By Alex Distefano
By Scott Snowden
By Anna Merlan
By Steve Almond
By Jena Ardell
By Jon Campbell
By Alan Scherstuhl
By Tessa Stuart
For Khadr, nothing changed. He continually wrote letters home, promising his mother that Allah would protect them. In an interview with the CBC, his mother, dressed in a black burka that covered everything but her eyes, said she would be happy to see her son die a martyr. She also admitted that when the planes hit the World Trade Center, her first thought was, "Let them have it." As for the American medic Khadr reportedly killed with a grenade in 2002, his sister, Zaynab, was unapologetic. "Big deal," she said with a shrug.
It's an early January morning at Guantánamo. Omar Khadr sits slumped over a defense table in a convincing replica of a U.S. courtroom. He is no longer the frail, clean-shaven teenager who begged Army soldiers to kill him. His lanky, six-foot-one-inch frame stretches a white prison uniform, and his face is slack with boredom.
For six and a half years, through torture and isolation, he has awaited his day in court. Next door to the multimillion-dollar courthouse hosting Khadr's hearing, inside a double-wide trailer tucked into the
corner of a cavernous, dusty hangar, a reporter watches the proceedings on a flat-screen mounted on the wall. It's as close as the Pentagon allows the media.
A Navy lawyer finishes questioning an FBI agent just after 11 a.m., and the camera shifts to Army Col. Patrick Parrish, who is presiding in a judge's flowing black robes. "Because of the inauguration, then, we're going to recess for the rest of the day," he says.
In that instant, the TV set broadcasting Khadr's hearing flips to live coverage of President Barack Obama's inauguration ceremony. Khadr's slumped figure is replaced by the black-robed figures of the U.S. Supreme Court, tromping down the icy stairs of the U.S. Capitol.
With George Bush sitting nearby, Obama repudiates what Guantánamo Bay has come to represent. "We reject as false the choice between our safety and ideals," he says, setting in motion plans to close the camp within a year and throwing Khadr's case into limbo.
The next day, the brass at Guantánamo try to wrap their minds around what has happened. Army Col. Bruce Vargo—the detention camp's top commander—keeps an office inside a fluorescent-lit trailer in the heart of Camp Delta, where the best-behaved prisoners are held. An Ohio native with meaty, pinched features and a booming voice, he seems the perfect officer—in control and unflappable. "Look, we are responsible for the safe, humane, and transparent legal care and custody of these detainees," he says matter-of-factly. "That has not changed, all right?"
Vargo won't talk about conditions prior to his 2007 arrival, but it is obvious much has changed since the early days at Camp X-Ray. Today, detainees live in sterile, modern prison cells—guards proudly display spartan cells with shatter-proof mirrors and collapsible "suicide-proof" clothing hooks.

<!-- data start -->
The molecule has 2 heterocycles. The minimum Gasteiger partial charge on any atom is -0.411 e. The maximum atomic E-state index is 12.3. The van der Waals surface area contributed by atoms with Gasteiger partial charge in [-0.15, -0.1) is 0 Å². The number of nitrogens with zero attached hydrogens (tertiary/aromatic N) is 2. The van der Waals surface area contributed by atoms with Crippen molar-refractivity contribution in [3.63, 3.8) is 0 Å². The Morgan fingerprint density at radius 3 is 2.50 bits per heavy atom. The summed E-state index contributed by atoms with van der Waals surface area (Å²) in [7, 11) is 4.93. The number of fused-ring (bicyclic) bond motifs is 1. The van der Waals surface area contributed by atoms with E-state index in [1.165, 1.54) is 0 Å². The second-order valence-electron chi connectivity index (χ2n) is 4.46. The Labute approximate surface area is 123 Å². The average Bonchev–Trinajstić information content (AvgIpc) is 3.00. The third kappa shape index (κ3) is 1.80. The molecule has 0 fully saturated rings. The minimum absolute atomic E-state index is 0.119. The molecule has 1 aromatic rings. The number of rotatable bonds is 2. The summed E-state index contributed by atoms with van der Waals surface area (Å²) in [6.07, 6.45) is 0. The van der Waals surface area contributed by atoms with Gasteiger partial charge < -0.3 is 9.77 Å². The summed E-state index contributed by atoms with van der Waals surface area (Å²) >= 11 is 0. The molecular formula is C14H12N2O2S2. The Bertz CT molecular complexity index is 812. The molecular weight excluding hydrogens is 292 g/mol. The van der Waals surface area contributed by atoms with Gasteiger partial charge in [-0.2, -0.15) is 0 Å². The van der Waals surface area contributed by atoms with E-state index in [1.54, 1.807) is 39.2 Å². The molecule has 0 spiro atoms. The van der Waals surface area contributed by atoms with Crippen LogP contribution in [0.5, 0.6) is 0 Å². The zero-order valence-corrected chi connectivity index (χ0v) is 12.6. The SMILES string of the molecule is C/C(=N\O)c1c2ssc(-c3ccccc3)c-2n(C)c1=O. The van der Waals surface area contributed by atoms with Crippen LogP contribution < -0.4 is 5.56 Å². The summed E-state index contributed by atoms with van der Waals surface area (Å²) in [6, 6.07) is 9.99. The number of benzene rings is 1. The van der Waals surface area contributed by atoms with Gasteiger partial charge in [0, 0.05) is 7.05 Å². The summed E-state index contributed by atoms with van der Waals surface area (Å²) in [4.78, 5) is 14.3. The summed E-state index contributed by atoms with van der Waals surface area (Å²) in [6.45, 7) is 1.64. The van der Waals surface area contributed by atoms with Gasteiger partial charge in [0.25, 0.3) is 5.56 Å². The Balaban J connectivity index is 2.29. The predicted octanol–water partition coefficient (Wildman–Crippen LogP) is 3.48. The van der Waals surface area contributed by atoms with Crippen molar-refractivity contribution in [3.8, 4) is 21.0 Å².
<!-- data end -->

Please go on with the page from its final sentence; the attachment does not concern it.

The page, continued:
Senior Chief Jodi Myers, a well-spoken 41-year-old from Pennsylvania, says prisoners quickly learned of Obama's order to close the camp from their lawyers and word-of-mouth. "They know what's going on; they know the dates and stuff like that," she says, surrounded by empty cells in the common area of an unused block. "The guards maintain a very professional attitude, so we never give [detainees] any information. But they get to read the newspaper."
Jeff MacRay, a heavyset 32-year-old guard from Michigan, says the prisoners are tough to deal with, but the uncertainty over the camp's future and the widespread hatred of Guantánamo back home are worse. "It's a difficult occupation," he says softly. "Sometimes, things get misconstrued, and it's frustrating."
Cultural advisers now teach guards about Ramadan, fasting, and the importance of daily prayers to Mecca. For inmates, officials say, there are art classes, a couple of hours of daily rec time, specially prepared halal meals, and a library with more than 14,000 books in 22 languages. "We take great pains to respect the religion of these men. Five times a day, they get prayer calls—we have respect for their Korans, we have respect for their communal rules," Vargo says.
The way Vargo sees it, what has been lost in all the handwringing over the treatment of the detainees is why these men are here. He insists no one has been tortured on his watch and disputes the idea that holding them without charges is against international standards—because they're "prisoners of war."
"These guys are bomb-makers, forgers, leaders. You know the list of who is in here, you know the type of acts they've done, so you know what that says about them," Vargo says. "What they will be like in the future, I suppose, is up to them. I'd say bomb-makers are pretty dangerous people."
Later that day, in a double-wide trailer across camp, a translator named Zak offers a different perspective. A Jordanian in his fifties, he has a prominent nose, light skin, and salt-and-pepper hair. Before moving to Guantánamo in September 2005, he lived in Baghdad, where he risked his life to work as a translator for the U.S. officials who decided which Iraqis to imprison and release.